Characterisation of the Resistance Patterns to Non Beta-Lactam Antimicrobials in Esbl-Producing Enterobacteriaceae Isolated from Dogs and Their Owners

Andreea Paula COZMA, Iulia Elena MĂCIUCĂ, Cătălin CARP-CĂRARE, Cristina RIMBU, Eleonora GUGUIANU, Mihai CARP-CĂRARE, Dorina TIMOFTE


Enterobacteriaceae producing extended-spectrum beta-lactamase (ESBL) enzymes are resistant to beta-lactam agents and are also commonly multidrug resistant being associated with the resistance to other classes of antibiotics.
The aim of our study was to characterise resistance patterns in non-beta-lactam antibiotics of ESBL-producing Enterobacteriaceae strains isolated from faecal matter of pets and owners.
The study was carried out on 63 samples of faecal matter (42 from pets and 21 from owners). The ESBL screening was carried out using the Brilliance ESBL Oxoid chromogenic medium. The isolated strains that generated characteristic presumptive ESBL-producing colonies were cultivated on 5% sheep blood medium for the extraction of bacterial DNA using the boiled preps technique. The confirmation of E. coli species was performed molecularly based on the detection of blauidA and blauspA genes. Other Enterobacteriaceae species were identified based on the minimum biochemical characteristics using the MIU and TSI medium. The phenotypical confirmation of presumptive ESBL-producing strains was carried out using the Double Disc Synergy Test (DDST) using a combination of 3rd generation cephalosporins and beta-lactamase inhibitor agents. The determination of the resistance degree in other classes of antibiotics was carried out through the Kirby-Bauer diffusimetric method, and the results were interpreted according to the CLSI standard.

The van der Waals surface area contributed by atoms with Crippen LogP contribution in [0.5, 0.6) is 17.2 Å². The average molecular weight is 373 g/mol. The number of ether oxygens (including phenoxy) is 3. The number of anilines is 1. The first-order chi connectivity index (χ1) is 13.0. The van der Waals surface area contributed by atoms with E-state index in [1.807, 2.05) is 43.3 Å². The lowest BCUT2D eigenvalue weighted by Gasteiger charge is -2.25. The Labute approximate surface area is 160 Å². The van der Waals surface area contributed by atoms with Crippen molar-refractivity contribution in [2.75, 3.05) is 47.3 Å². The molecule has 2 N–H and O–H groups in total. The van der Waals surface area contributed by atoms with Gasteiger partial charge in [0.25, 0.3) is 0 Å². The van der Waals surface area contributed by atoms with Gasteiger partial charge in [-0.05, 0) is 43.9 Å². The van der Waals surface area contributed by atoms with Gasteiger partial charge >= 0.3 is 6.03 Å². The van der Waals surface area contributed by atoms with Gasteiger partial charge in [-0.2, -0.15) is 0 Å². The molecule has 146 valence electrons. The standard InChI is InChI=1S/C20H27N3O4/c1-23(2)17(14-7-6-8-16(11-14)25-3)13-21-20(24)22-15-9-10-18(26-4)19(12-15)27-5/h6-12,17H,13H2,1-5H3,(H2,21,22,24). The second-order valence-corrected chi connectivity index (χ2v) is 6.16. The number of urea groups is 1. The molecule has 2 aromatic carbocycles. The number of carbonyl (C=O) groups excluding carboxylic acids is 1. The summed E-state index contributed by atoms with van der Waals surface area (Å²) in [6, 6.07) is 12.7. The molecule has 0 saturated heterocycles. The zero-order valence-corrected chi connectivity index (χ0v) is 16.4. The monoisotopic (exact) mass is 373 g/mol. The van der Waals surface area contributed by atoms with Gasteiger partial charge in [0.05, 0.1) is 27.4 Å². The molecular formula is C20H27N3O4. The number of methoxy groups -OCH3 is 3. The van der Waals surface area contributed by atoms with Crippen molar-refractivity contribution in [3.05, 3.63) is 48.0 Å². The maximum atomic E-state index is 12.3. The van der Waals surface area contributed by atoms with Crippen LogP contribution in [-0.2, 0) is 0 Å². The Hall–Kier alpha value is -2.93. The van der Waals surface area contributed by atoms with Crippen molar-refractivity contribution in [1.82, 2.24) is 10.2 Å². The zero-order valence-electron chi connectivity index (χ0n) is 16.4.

Following the species investigation of isolates, 60/63 (95.28%) belonged to the E. coli species and 3/63 (4.72%) to the K. pneumoniae species. Animal isolates were resistant to sulphonamides (54.76% resistance to SXT), fluoroquinolones (45.23% resistance to ENR) and tetracyclines (54.75% resistance to TE). In addition to strains of animal origin for isolates of human origin, an increased resistance has been noticed to phenicols and aminoglycosides.
This study has identified a high prevalence of ESBL-producing Enterobacteriaceae strains and associated with multidrug resistance for pets and their owners.


dogs, owners, ESBL, Enterobacteriaceae, antibioresistance

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